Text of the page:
How true is it that going out in the cold will make me sick?

Dr. Mehmet Oz, MD
Cardiologist (Heart Specialist)

You can hear mothers everywhere calling their kids back inside from playing outdoors in the cold, shouting that they will catch their death. Being wet and cold can certainly make you feel lousy, but it doesn't make you sick. Even when scientists put cold viruses directly into people's noses, people who were chilled were no more likely to become ill than those who were warm and comfortable. We may get sicker during the winter months, but that's not because we are out in the cold.

Cold and flu viruses are transmitted from person to person through close contact and we all tend to congregate more indoors when it's cold or rainy outside. Close up the house and crank up the heat (or air-conditioning) and you dry out the natural protective mucous in the nasal passages making it more conducive for viruses to sneak into the bloodstream.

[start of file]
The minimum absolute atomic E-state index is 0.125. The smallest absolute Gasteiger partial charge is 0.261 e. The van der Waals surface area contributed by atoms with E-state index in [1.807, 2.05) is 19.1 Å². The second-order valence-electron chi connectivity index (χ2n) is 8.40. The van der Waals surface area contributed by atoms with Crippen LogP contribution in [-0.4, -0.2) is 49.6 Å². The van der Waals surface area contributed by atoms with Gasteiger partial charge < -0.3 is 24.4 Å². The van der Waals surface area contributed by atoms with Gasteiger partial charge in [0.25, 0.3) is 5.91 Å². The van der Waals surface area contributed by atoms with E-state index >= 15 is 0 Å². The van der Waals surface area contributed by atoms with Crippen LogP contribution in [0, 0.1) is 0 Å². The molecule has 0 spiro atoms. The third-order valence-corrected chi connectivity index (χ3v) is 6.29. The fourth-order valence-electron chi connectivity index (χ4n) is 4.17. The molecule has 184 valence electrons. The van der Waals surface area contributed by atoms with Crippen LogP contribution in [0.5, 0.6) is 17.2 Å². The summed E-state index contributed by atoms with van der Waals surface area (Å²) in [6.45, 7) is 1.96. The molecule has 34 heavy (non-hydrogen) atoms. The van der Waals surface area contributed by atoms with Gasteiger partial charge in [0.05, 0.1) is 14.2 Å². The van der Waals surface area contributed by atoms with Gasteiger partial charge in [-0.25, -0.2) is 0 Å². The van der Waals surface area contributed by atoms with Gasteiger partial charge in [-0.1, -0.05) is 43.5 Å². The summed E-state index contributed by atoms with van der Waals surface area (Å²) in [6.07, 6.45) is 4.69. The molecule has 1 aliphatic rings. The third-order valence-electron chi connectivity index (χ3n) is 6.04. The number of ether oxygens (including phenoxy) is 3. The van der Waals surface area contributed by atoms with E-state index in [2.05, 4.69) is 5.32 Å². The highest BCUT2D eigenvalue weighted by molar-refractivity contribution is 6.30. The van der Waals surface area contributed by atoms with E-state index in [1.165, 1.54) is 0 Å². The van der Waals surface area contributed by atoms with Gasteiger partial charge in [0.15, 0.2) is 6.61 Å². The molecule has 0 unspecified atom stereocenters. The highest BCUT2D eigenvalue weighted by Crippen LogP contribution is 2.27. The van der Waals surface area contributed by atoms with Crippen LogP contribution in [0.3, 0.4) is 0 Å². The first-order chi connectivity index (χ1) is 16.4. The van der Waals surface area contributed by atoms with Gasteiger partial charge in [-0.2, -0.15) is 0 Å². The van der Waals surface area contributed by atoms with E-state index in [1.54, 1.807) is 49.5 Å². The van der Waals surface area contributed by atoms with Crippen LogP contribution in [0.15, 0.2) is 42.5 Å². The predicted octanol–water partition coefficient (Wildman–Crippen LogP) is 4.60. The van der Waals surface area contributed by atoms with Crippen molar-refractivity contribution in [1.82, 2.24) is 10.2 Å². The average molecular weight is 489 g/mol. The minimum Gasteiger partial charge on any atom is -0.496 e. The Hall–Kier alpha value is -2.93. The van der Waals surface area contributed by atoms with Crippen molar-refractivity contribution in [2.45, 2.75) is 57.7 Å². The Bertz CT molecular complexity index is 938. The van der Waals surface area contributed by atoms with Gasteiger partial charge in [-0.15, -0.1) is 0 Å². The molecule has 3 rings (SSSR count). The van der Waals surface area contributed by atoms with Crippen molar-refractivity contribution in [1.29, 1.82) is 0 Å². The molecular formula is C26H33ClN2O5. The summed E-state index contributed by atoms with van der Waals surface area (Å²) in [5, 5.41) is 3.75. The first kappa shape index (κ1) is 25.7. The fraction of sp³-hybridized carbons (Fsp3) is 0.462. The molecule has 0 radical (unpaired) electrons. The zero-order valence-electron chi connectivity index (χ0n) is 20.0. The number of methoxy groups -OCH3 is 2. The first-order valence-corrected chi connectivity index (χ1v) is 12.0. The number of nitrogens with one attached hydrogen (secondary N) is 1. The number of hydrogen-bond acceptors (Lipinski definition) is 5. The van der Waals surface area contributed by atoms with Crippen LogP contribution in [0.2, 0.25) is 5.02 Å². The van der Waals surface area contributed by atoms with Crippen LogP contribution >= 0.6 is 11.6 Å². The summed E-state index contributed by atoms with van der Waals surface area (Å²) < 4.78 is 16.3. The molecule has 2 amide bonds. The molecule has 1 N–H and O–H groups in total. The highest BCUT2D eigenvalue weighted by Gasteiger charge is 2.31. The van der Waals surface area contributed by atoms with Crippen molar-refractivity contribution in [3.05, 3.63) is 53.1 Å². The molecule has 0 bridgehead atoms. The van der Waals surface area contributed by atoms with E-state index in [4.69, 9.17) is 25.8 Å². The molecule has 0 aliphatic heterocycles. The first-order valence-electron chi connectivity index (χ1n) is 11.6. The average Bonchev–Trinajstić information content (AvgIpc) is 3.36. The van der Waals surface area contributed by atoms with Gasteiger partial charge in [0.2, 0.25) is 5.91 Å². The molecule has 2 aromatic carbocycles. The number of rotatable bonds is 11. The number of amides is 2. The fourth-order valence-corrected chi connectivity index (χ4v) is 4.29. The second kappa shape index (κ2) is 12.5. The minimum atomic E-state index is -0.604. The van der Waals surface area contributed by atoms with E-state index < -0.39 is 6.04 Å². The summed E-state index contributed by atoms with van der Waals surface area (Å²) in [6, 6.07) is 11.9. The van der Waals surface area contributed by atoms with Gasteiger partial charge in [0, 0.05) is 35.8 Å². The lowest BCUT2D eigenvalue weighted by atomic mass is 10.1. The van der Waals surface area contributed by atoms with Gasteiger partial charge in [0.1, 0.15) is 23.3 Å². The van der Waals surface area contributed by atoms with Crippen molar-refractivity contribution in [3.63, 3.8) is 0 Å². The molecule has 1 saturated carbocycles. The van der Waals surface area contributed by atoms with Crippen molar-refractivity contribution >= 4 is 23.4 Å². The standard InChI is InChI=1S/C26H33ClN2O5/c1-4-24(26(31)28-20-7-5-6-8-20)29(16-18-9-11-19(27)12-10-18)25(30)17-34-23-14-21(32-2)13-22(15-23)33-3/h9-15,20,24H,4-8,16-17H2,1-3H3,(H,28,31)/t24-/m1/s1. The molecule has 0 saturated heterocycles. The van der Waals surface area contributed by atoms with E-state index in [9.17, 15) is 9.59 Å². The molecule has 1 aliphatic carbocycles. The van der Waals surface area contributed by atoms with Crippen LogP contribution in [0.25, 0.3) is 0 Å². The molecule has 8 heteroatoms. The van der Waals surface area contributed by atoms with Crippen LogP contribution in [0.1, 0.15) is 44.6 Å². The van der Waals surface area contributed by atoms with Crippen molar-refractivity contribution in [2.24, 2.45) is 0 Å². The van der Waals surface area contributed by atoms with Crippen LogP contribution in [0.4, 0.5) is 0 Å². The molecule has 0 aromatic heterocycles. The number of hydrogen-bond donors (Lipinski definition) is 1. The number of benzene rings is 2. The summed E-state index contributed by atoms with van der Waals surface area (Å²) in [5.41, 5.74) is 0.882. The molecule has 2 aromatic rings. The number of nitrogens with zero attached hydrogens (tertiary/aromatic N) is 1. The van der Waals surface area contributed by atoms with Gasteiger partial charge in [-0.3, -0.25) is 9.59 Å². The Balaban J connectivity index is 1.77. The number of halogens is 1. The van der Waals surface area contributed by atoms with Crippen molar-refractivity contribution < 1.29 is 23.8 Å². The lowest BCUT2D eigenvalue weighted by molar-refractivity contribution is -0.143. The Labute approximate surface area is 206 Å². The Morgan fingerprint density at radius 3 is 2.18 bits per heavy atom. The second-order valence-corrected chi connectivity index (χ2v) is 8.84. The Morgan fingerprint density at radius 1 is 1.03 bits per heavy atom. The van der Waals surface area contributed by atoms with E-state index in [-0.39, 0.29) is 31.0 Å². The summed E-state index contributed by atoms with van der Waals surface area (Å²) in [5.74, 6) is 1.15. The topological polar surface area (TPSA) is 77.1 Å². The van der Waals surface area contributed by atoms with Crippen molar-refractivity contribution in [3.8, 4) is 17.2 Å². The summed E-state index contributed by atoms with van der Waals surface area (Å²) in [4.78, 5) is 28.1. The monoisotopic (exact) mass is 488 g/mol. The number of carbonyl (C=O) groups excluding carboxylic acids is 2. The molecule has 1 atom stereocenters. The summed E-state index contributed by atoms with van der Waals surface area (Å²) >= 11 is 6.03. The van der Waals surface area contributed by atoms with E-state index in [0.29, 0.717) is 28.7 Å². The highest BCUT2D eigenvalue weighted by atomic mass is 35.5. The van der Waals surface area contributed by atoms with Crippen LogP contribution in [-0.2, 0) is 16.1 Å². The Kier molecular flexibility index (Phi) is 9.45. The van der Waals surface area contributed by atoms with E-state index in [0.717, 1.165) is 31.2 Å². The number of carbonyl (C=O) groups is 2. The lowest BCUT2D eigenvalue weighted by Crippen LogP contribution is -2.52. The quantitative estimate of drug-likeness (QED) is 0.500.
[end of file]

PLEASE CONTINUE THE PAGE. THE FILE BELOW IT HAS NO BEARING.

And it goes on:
Actually being a little cold might provide some benefits. One study found that cooler temperatures actually stimulated parts of the immune system.

This content originally appeared on

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Important: This content reflects information from various individuals and organizations and may offer alternative or opposing points of view. It should not be used for medical advice, diagnosis or treatment. As always, you should consult with your healthcare provider about your specific health needs.